Duration of therapy is 5 days or until hospital discharge, whichever is earlier, and 10 days for those who require mechanical ventilation or ECMO.

6 months old child with a weight of  4.5 kg is admitted with severe pneumonia.mother is also to have pneumonia and recurrent infection.baby has oral thrush and is partially immunized. We havevstarted ampicillin and gentamicin but baby has fever on day3,but no complications. Wr switched to ceftriaxone ,now it is day 6 but running fever sat of 90%

What should be our considerations?

Pneumocystis jiroveci Pneumonia  should be suspected in any HIV-positive infant with severe pneumonia.(pneumonia +oral thrush+sick mother) If PCP is untreated, mortality from this condition is very high. It is therefore imperative to provide treatment as early as possible.

Diagnosis ■ is most likely in a child < 12 months (peak age, 4–6 months),

■ subacute or acute onset of non-productive cough and diffi culty in breathing,

■ no or low-grade fever,

■ cyanosis or persistent hypoxia,

■ poor response to 48 h of fi rst-line antibiotics for pneumonia, and

 

Treatment

Promptly give oral or preferably IV high-dose co-trimoxazole (8 mg/kg trimethoprim–40 mg/kg sulfamethoxazole) three times a day for 3 weeks.

If the child has a severe drug reaction, change to pentamidine (4 mg/kg once a day) by IV infusion for 3 weeks.

Prednisolone at 1–2 mg/kg per day

Prednisone doses (beginning as early as possible and within 72 hours of PCP therapy): Days 1–5: 40 mg orally twice daily; 1 mg/kg/dose twice daily (children) Days 6–10: 40 mg orally daily; 1 mg/kg/dose once daily (children) Days 11–21: 20 mg orally daily; 0.5 mg/kg/dose once daily (children)

may be helpful early in the disease if severe hypoxia or severe respiratory distress is present.

Continue co-trimoxazole prophylaxis on recovery, and ensure that ART is given.

■ elevated levels of lactate dehydrogen

 

 

 

Laboratory monitoring during remdesivir therapy should include CBC, CMP, PT/International Normalized Ratio (INR) at baseline, day 5 of therapy, and moreoften if there is concern for toxicity. C

 

How to treat a child with spastic quadriplegia and h/o aspiration ?

Aspiration pneumonia — Empiric antibiotic regimens for community-acquired aspiration pneumonia must cover oral anaerobes. Appropriate antibiotic regimens for hospitalized children include [67]:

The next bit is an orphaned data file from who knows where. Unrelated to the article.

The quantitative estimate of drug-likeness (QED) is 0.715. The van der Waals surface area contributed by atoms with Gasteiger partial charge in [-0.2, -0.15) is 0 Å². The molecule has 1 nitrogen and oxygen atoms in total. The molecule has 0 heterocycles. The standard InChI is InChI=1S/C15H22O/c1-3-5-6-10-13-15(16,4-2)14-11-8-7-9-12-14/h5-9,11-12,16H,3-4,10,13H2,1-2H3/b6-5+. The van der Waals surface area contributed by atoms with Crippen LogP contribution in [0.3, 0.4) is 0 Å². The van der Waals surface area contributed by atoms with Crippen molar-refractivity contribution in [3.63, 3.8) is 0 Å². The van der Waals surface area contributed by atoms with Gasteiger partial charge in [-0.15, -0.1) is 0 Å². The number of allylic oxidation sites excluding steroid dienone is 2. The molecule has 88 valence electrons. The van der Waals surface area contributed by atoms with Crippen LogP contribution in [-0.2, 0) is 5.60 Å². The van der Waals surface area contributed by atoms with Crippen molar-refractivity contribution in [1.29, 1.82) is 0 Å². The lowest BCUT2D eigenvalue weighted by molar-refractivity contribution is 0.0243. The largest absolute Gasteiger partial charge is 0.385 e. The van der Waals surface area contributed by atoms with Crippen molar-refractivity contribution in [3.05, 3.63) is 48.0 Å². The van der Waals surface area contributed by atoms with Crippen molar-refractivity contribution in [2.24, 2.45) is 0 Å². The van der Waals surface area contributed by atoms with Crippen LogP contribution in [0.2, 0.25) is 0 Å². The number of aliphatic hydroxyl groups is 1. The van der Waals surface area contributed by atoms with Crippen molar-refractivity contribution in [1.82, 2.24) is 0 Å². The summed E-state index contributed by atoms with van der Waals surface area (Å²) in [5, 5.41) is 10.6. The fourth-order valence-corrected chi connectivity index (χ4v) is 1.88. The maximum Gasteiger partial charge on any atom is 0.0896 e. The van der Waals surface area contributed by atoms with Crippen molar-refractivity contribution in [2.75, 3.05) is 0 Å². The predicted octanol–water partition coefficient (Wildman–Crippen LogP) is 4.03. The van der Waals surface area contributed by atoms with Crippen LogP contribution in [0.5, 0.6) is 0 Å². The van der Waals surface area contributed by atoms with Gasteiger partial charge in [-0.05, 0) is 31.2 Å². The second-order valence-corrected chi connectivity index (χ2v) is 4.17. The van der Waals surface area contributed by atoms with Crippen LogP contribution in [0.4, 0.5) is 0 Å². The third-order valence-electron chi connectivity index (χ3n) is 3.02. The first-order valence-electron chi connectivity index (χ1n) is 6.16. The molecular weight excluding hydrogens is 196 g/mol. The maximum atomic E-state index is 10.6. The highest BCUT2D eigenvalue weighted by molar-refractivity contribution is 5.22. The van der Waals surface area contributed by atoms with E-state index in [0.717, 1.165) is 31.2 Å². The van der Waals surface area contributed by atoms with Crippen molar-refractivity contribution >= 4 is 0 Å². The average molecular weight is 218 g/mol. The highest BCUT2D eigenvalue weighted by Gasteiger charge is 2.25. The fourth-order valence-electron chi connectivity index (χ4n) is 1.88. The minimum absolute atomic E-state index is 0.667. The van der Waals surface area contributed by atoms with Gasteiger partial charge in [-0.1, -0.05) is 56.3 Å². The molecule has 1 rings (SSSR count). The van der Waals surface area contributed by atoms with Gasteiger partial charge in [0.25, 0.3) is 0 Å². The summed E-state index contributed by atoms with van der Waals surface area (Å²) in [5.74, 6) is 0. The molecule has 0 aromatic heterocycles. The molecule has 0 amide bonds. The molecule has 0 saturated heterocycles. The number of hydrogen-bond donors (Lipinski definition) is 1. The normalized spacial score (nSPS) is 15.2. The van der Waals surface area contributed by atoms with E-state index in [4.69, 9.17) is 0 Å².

● ● Ampicillin-sulbactam 150 to 200 mg/kg per day of the ampicillin component IV in four divided doses; maximum 8 g/day of the ampicillin component,

or Clindamycin 30 to 40 mg/kg per day IV in three or four divided doses to a maximum of 2.7 g/day if MRSA etiology is suspected or for patients unable to receive beta-lactam antibiotics (eg, history of IgE-mediated reaction or severe delayed hypersensitivity reaction

 

Appropriate antibiotic regimens for children with health care-associated aspiration who are known to be colonized with unusual gram-negative pathogens (eg, Klebsiella pneumoniae) include:

● Piperacillin-tazobactam 300 mg/kg per day IV in four divided doses up to a maximum of 12 g/day, or Meropenem 60 mg/kg per day IV in three divided doses, up to a maximum of 6 g/day.

Vancomycin should be added to the empiric regimen if MRSA is a consideration. Meropenem may be preferred for gram-negative coverage if vancomycin is added because the combination of vancomycin and piperacillin-tazobactam has been associated with increased risk of acute kidney injury [73,74].

Ceftaroline is an alternative to vancomycin if MRSA is a consideration.

How to treat pneumonia in a child with febrile Neutropena?

Neutropenia alone does not appear to predispose to either viral or Pneumocystis pneumonia (PCP

Neutropenia increased incidence of Pseudomonas aeruginosa Stenotrophomonas spp. Burkholderia spp.and  Other opportunistic bacteria.vruses like Aspergillus spp. Pseudallescheria boydii Agents of mucormycosis may cause infection

How to treat a child admitted for gbs developing pneumonian on ventilator  on day five?

Pseudomonas or Klebsiella pneumonae Or Acinetobacter species may be the gram positive  bacteria  and staph aureus the gram  positive one

Piperacillin tazo bacterial plus aminoglycoside or antipseudomonas fluroquinolone ( levofloxacin)may be the first choice

Vancomycin or line,old may be choice for staph

2nd choice  merpenam plus vancomycin

 

About Dr. Jayaprakash

Asst. Prof. of Pediatrics, ICH. Institute of Child Health. Gov. Medical College Kottayam. Kerala, India.